The EU plans to issue a proposal next month that would require European companies to appoint women to 40 percent of seats on supervisory boards by 2020. The proposal was made by Viviane Reding, the European Union justice commissioner. The law would apply to all listed companies with more than 250 employees and annual sales of more than 50 million euros ($63 million). Companies that fail to comply with the quotas will be subject to sanctions including fines and could be excluded from state aid and contracts. In 2011, Reding gave European companies a final opportunity to improve their records of gender imbalance in top management positions but there has been only marginal improvement.

In brief, the EU proposal aims to combat the significant gender imbalance that is still seen in many boardrooms across the EU. Specifically, the European Commission issued a report that demonstrated that just 13.7 percent of board seats in the EU belong to women. Furthermore, the report showed that there was only a 1.9 percentage point increase between October 2010 and January 2012. The report also noted that varying rates of improvement have led to highly divergent results within the EU. The legislation requires the approval from the EU’s 27 governments and the European Parliament to take effect.

The gender quota proposal has faced fierce criticism, mainly from conservative politicians and some major technology and manufacturing companies. France, the Netherlands, Italy and Spain have already introduced national quotas. However, Sweden and the United Kingdom are generally opposed to the proposal. For example, Marina Yannakoudakis, a Conservative member of the European Parliament who represents London, argues that the measure is “bad for genuine equality.” Yannakoudakis argues, “Imposing strict quotas, which are both arbitrary and artificial, cuts across the freedom of businesses to make their own decisions and the freedom of women to succeed on merit.”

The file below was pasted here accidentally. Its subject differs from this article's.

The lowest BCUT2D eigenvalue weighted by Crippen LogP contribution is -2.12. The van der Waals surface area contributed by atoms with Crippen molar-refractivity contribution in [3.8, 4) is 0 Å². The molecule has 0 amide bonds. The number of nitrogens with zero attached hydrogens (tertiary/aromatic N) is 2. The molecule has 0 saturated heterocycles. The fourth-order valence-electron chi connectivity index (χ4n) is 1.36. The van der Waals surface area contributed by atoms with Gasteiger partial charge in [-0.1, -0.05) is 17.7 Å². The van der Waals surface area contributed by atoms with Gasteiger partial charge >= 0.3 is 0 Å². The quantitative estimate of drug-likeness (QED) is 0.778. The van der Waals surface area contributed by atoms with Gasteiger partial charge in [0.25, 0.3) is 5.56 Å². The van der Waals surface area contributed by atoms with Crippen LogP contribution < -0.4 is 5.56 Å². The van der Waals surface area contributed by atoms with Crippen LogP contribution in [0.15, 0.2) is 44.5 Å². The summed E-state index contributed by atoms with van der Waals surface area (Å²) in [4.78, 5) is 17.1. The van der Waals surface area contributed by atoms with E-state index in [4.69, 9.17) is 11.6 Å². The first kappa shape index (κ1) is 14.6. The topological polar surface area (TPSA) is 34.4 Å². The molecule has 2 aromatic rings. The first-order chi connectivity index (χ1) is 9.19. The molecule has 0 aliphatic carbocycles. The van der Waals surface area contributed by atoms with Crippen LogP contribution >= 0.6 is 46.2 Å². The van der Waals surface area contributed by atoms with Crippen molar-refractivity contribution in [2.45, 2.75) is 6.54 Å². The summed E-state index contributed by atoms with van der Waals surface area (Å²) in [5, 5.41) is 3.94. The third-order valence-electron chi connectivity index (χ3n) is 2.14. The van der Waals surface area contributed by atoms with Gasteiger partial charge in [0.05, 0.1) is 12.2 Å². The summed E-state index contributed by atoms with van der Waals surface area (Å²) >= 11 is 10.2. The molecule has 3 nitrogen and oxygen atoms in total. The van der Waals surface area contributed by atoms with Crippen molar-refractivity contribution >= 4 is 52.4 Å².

It will be interesting to see how the EU faces challenges that the plan violates Article 16 of the EU Charter of Fundamental Rights which provides the freedom to conduct a business. However, one unnamed EU official notes that “companies would retain the freedom to choose among the best qualified executive directors to run day-to-day aspects of a business.” Another argument that opponents may consider is that the gender quota plan violates Article 21, a provision that explicitly prohibits any discrimination on the grounds of sex. However, this possible challenge will likely be rejected because Article 23 provides that “the principle of equality shall not prevent the maintenance or adoption of measures providing for specific advantages in favour of the under-represented sex.”

Supporters of the EU measure contend that now is the time to act and that self-regulation has not addressed the gender imbalance. Supporters argue that mandatory quotas are the only way to effectively address the systematic problem of women being underrepresented in management positions. Certain factors support the use of quotas, including: (1) women now have higher graduation rates than men in Europe but their professional careers continue to fall behind those of men; (2) women represent a growing underused pool of qualified workers, thus are an untapped potential for a poor economy; and (3) studies suggest a strong link between gender balance and professional performance. Indeed, supporters often cite Norway as a model of success for the advancement of women in business since the country instituted gender quotas several years ago. Before the Norwegian gender quota was put into effect, women occupied only 7 percent of seats on supervisory boards. Women in Norway now make up 42 percent of the board seats.